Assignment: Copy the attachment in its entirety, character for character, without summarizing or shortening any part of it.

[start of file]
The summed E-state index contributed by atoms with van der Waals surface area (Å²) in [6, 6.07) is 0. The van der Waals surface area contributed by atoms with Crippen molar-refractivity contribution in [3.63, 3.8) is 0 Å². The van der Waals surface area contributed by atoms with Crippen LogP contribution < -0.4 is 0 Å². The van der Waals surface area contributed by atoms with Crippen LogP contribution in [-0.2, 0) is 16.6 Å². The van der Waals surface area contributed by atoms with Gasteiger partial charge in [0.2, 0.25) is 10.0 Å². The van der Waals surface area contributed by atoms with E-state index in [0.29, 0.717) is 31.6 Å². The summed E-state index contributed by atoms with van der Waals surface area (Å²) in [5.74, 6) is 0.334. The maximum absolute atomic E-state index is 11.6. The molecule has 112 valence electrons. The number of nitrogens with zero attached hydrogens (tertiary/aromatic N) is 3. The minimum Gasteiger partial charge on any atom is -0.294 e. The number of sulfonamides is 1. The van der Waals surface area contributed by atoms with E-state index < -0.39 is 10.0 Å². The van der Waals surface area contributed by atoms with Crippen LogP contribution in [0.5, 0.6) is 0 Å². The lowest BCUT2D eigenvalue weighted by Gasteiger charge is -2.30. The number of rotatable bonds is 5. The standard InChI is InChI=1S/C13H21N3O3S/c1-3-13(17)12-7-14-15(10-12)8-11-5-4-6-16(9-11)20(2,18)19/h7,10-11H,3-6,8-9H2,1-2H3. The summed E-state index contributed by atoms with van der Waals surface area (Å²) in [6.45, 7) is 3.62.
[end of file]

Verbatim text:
The summed E-state index contributed by atoms with van der Waals surface area (Å²) in [6, 6.07) is 0. The van der Waals surface area contributed by atoms with Crippen molar-refractivity contribution in [3.63, 3.8) is 0 Å². The van der Waals surface area contributed by atoms with Crippen LogP contribution < -0.4 is 0 Å². The van der Waals surface area contributed by atoms with Crippen LogP contribution in [-0.2, 0) is 16.6 Å². The van der Waals surface area contributed by atoms with Gasteiger partial charge in [0.2, 0.25) is 10.0 Å². The van der Waals surface area contributed by atoms with E-state index in [0.29, 0.717) is 31.6 Å². The summed E-state index contributed by atoms with van der Waals surface area (Å²) in [5.74, 6) is 0.334. The maximum absolute atomic E-state index is 11.6. The molecule has 112 valence electrons. The number of nitrogens with zero attached hydrogens (tertiary/aromatic N) is 3. The minimum Gasteiger partial charge on any atom is -0.294 e. The number of sulfonamides is 1. The van der Waals surface area contributed by atoms with E-state index < -0.39 is 10.0 Å². The van der Waals surface area contributed by atoms with Crippen LogP contribution in [0.5, 0.6) is 0 Å². The lowest BCUT2D eigenvalue weighted by Gasteiger charge is -2.30. The number of rotatable bonds is 5. The standard InChI is InChI=1S/C13H21N3O3S/c1-3-13(17)12-7-14-15(10-12)8-11-5-4-6-16(9-11)20(2,18)19/h7,10-11H,3-6,8-9H2,1-2H3. The summed E-state index contributed by atoms with van der Waals surface area (Å²) in [6.45, 7) is 3.62.